This section explains how to find the minimum of Rastrigin's function using the genetic algorithm.

Note: Because the genetic algorithm uses random number generators, the algorithm returns different results each time you run it.

  • Create a new live script by clicking the New Live Script button in the File section on the Home tab.

new_live_script.png

  • Insert an Optimize Live Editor task. Click the Insert tab and then, in the Code section, select Task > Optimize.

optimizelet_insert.png

optimizelet_choose.png

  • Click the Solver-based button.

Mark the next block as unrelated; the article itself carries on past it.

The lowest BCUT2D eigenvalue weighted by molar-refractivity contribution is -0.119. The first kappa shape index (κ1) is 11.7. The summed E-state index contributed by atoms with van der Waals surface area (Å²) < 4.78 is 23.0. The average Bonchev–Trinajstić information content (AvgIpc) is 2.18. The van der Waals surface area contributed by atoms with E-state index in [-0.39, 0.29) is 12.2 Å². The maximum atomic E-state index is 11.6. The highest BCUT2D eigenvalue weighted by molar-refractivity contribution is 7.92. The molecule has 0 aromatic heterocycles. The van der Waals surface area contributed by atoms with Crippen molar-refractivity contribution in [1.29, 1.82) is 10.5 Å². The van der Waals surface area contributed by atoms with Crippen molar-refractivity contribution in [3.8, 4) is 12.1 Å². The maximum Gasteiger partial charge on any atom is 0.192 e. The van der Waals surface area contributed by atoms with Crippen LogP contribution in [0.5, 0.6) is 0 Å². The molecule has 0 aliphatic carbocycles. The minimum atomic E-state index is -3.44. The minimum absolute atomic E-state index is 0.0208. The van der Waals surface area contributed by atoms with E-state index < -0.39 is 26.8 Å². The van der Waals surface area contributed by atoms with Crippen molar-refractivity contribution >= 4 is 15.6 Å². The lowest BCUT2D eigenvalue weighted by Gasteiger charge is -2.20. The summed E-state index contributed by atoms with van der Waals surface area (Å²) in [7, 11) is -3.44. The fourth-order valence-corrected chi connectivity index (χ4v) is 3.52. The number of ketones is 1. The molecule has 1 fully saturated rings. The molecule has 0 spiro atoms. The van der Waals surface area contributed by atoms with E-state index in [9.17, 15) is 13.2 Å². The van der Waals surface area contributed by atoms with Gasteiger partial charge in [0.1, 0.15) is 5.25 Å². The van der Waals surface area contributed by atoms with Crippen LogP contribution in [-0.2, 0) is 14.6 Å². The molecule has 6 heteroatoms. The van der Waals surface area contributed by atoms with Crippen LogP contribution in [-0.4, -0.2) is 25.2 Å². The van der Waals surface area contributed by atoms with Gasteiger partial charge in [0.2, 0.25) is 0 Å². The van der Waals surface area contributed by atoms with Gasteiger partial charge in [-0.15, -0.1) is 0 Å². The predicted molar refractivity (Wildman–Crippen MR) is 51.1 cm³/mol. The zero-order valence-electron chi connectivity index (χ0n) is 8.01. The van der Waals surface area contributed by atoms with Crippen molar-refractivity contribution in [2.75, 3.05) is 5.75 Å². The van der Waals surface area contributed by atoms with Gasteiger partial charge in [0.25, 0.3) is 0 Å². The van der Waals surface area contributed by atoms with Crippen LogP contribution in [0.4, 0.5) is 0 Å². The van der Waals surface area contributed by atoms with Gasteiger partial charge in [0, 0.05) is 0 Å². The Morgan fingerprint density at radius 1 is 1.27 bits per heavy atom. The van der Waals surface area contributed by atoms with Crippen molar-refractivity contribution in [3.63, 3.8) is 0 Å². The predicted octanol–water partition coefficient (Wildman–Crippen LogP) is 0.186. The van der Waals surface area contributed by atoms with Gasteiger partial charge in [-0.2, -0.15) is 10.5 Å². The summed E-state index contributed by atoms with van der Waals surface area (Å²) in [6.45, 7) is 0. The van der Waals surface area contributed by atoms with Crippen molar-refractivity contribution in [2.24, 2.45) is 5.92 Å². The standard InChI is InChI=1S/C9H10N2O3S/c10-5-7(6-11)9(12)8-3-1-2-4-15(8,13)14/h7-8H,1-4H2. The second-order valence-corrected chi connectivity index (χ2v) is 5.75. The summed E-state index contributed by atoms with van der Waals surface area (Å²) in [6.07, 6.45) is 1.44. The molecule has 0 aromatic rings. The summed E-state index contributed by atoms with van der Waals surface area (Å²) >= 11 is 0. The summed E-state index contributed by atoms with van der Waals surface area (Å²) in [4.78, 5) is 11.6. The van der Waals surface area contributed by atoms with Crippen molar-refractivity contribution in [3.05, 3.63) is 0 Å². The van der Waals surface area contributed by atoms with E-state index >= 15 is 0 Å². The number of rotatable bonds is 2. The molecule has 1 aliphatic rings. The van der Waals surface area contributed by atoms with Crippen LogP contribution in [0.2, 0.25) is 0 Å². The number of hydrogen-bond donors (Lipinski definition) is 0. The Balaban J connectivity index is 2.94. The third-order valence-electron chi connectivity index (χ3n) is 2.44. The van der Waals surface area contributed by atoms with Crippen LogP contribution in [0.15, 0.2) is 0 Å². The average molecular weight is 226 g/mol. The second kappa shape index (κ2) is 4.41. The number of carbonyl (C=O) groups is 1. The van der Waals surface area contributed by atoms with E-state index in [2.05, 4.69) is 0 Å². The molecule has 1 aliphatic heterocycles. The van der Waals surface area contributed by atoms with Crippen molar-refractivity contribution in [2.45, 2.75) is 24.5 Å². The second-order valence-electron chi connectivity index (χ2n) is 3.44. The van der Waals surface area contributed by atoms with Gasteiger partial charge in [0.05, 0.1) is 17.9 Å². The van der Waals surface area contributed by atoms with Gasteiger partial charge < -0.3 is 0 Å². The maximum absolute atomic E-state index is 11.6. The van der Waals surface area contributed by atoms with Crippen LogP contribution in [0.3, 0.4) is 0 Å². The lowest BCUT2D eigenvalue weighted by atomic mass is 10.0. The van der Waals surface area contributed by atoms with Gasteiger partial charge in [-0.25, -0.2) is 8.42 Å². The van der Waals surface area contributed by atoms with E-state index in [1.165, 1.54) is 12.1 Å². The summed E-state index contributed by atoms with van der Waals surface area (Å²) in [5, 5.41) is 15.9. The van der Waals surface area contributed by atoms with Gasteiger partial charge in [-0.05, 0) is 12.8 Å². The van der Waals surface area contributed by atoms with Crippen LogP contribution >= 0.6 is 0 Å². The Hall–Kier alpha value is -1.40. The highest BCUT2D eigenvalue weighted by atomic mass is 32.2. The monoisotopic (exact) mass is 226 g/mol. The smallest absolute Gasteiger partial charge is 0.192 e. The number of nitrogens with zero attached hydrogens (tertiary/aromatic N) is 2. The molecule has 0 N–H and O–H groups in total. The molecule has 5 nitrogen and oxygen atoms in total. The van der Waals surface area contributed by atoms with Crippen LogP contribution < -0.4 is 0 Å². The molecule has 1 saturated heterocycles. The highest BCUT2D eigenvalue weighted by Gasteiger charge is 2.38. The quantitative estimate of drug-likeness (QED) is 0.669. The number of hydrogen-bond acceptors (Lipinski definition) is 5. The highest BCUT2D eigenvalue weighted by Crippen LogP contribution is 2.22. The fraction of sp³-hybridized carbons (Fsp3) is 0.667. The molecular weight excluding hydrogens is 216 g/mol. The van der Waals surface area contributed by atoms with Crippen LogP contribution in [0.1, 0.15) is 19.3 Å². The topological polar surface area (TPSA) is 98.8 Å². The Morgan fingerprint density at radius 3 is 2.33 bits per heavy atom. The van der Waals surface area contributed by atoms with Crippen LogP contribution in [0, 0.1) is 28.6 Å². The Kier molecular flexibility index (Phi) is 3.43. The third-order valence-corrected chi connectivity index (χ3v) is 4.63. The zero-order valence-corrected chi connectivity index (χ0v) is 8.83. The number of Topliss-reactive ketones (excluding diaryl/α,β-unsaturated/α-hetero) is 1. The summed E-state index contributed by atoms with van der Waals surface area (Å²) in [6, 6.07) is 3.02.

optimizelet_initial.png

  • For use in entering problem data, insert a new section by clicking the Section Break button on the Insert tab. New sections appear above and below the task.

  • In the new section above the task, enter the following code to define the number of variables and objective function.

rng default % For reproducibility
nvar = 2;
fun = @rastriginsfcn;
  • To place these variables into the workspace, run the section by pressing Ctrl+Enter.

  • In the Specify problem type section of the task, click the Objective > Nonlinear button.

  • Select Solver > ga - Genetic algorithm.

  • In the Select problem data section of the task, select Objective function > Function handle and then choose fun.

  • Select Number of variables > nvar.

optimizelet_ga_rastriginsfcn.png

  • In the Display progress section of the task, select the Best fitness plot.